Not done yet; don’t relax. It’s time for the whole three milks thing. IN a saucepan, combine the milks; evaporated, condense and half-and-half. Let it come to a boil and stay there while you stir continuously for a couple of minutes. Take it off the heat and add the vanilla. It might bubble a little, which is ok. Just stir it in and let the milk sauce cool.
When the cake comes out, cut it in 15 pieces and poke holes in it with a skewer. I know I always say that there’s now what anyone can get 15 pieces out of dessert, but in this case you really can. Trust me.
Going by thirds, pour the milk sauce over the cake, letting it absorb before doing it again, and again. After the third pour, let the cake sit for 30 minutes, then cover and refrigerate. Serve with a dollop of whipped cream (after all, what’s a little more milk?).
Oh, just so you know, none of the milk products I used contained the word, “free,” in them. I believe in reduced, but not free. Fat free equals taste free in my book.5 eggs
Holy freakin’ cow. Why have I not had this cake before? It is rich and gooey and caramelly and wonderful. Dudette loved it. Hubby loved it. I loved it. We all wanted to have more than one piece but it’s just too much over the rich, goo and caramel.
What I’d Do Different Next Time
I can’t think of a thing. But then, I’ve never had Tres Leches cake before so I don’t know what else to expect.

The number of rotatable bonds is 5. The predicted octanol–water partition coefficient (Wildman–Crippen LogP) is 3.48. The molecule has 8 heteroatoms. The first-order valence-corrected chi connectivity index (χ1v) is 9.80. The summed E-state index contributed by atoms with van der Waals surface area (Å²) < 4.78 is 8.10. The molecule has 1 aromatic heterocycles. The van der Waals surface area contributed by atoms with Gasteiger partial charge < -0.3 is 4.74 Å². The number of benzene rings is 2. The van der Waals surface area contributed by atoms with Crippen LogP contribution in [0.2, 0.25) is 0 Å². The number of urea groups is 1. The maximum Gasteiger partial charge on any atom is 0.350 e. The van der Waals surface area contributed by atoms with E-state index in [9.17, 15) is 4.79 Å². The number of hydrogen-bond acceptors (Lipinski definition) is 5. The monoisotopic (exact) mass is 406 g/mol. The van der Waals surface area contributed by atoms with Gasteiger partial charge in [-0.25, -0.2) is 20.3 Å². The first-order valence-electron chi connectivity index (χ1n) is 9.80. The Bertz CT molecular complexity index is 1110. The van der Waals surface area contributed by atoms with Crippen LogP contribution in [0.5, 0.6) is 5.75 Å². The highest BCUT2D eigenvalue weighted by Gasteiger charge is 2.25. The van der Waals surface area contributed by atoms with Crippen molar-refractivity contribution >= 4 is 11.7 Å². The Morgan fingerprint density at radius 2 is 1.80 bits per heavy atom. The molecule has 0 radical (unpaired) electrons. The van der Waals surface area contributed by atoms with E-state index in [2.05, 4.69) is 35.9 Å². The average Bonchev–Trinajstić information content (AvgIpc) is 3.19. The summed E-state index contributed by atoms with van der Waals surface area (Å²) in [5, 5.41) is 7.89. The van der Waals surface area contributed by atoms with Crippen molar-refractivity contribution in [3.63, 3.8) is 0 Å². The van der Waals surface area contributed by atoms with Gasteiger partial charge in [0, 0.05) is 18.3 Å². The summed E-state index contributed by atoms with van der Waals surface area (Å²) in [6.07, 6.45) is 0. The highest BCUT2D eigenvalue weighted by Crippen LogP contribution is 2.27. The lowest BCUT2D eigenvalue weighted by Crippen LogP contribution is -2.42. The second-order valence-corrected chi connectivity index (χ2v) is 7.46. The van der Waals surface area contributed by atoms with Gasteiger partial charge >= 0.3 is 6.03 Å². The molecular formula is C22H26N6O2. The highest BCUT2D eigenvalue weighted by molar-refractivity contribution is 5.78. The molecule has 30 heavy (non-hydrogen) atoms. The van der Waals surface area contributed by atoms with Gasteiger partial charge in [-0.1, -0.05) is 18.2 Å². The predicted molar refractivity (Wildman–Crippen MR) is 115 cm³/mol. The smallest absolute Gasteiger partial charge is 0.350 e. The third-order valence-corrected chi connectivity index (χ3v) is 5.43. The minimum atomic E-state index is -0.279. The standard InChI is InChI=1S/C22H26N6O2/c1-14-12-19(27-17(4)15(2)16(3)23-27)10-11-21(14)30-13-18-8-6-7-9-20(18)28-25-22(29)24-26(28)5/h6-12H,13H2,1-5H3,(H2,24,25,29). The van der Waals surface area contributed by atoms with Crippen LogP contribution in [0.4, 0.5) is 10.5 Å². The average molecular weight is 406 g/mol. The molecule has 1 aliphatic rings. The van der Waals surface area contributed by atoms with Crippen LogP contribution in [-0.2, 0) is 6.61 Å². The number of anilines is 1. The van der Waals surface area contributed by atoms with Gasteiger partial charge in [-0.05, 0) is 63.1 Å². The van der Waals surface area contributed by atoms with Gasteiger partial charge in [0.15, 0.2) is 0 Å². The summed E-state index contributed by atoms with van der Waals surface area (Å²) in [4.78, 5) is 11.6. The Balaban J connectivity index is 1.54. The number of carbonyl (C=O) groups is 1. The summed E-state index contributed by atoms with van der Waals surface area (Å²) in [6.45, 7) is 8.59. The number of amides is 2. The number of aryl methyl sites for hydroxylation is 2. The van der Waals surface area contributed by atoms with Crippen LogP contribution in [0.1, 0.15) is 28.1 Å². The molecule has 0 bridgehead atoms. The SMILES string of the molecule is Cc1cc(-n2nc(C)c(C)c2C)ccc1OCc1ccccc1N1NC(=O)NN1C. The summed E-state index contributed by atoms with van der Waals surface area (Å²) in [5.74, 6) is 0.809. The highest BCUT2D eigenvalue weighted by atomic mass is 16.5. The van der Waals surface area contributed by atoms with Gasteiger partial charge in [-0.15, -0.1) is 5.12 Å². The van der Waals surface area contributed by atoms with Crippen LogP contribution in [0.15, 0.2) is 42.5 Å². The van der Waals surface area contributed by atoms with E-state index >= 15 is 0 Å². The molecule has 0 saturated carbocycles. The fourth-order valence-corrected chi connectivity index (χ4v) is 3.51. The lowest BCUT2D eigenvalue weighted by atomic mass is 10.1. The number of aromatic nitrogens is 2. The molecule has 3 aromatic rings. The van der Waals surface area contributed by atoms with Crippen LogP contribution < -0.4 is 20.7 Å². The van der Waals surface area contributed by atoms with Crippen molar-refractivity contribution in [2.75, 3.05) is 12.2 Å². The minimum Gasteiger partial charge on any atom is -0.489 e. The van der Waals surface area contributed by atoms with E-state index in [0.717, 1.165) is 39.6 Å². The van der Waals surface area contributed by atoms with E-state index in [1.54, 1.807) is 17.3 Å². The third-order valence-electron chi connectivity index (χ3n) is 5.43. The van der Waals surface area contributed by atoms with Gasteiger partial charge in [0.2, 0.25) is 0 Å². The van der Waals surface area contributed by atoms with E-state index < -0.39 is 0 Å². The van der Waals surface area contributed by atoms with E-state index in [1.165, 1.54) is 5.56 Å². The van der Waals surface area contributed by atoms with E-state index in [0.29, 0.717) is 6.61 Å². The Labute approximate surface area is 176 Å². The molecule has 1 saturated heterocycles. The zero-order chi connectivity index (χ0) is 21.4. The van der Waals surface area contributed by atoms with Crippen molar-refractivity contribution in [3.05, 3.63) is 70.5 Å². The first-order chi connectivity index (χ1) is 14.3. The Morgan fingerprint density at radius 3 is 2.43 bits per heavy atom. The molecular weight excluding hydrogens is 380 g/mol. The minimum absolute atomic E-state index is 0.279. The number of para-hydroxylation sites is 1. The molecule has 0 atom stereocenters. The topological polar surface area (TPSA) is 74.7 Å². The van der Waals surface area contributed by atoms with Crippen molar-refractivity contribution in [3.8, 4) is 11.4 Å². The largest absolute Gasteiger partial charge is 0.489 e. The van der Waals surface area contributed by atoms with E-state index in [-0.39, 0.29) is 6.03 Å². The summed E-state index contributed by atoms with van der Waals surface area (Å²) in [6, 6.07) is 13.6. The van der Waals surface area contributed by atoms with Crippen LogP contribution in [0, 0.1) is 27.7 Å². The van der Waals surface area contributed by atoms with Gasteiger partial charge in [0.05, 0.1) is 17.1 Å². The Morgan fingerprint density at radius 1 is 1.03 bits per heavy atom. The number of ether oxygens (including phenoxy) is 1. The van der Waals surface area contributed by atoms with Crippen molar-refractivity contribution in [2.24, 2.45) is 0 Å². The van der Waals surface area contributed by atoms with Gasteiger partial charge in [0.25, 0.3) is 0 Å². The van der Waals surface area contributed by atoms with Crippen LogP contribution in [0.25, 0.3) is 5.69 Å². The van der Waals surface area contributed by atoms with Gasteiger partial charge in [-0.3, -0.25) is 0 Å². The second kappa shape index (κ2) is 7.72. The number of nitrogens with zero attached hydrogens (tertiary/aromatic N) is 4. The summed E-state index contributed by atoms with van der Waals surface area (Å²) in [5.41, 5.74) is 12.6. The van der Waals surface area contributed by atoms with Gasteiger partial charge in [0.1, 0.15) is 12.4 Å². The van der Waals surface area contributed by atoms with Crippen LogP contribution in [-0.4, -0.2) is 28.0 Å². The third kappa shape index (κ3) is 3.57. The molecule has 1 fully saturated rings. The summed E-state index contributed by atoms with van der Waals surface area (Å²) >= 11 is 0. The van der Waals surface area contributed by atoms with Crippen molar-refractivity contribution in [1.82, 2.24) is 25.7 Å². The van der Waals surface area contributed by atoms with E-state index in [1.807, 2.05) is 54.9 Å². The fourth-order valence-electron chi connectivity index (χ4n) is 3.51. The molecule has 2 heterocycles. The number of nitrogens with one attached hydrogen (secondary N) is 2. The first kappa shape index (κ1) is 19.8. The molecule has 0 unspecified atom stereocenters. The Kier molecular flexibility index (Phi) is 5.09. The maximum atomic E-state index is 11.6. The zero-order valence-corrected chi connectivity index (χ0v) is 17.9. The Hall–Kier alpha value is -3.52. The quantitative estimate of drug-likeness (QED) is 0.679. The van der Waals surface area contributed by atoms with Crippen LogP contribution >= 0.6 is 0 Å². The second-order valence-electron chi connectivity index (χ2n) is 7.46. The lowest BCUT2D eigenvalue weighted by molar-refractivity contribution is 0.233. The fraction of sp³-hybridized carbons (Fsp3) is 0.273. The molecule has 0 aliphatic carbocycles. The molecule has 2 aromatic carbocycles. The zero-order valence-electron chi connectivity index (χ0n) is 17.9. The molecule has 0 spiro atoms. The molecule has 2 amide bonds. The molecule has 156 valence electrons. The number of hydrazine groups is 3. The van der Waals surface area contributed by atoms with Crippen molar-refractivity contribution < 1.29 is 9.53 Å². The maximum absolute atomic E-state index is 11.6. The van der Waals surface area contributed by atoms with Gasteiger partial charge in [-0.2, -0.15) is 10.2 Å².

1 cup sugar, divided
1 tablespoon butter, softened
1/3 cup fat-free milk
1 teaspoon vanilla extract
1 cup all-purpose flour
1 teaspoon baking powder
1 can (14 ounces) fat-free sweetened condensed milk
1 can (12 ounces) fat-free evaporated milk
1 cup fat-free half-and-half
3 teaspoons vanilla extract
15 tablespoons frozen reduced-fat whipped topping
15 fresh strawberries
Place egg whites in a large bowl; let stand at room temperature for 30 minutes. Coat a 13-in. x 9-in. baking dish with cooking spray and dust with flour; set aside.
In a large bowl, beat egg yolks on high speed for 5 minutes or until thick and lemon-colored. Gradually beat in 3/4 cup sugar and butter. Stir in milk and vanilla. Sift flour and baking powder; gradually add to yolk mixture and mix well (batter will be thick).
With clean beaters, beat egg whites on medium speed until soft peaks form. Gradually beat in remaining sugar, 1 tablespoon at a time, on high until stiff peaks form. Gradually fold into batter.
Spread evenly into prepared dish. Bake at 350° for 18-22 minutes or until cake springs back when lightly touched. Place on a wire rack.
In a large saucepan, combine the condensed milk, evaporated milk and half-and-half. Bring to a boil over medium heat, stirring constantly; cook and stir for 2 minutes. Remove from the heat; stir in vanilla. Cool slightly.
Cut cake into 15 pieces, leaving cake in the baking dish. Poke holes in cake with a skewer. Slowly pour a third of the milk syrup over cake, allowing syrup to absorb into the cake. Repeat twice. Let stand for 30 minutes.
Cover and refrigerate for 2 hours before serving. Top each piece with whipped topping and a strawberry.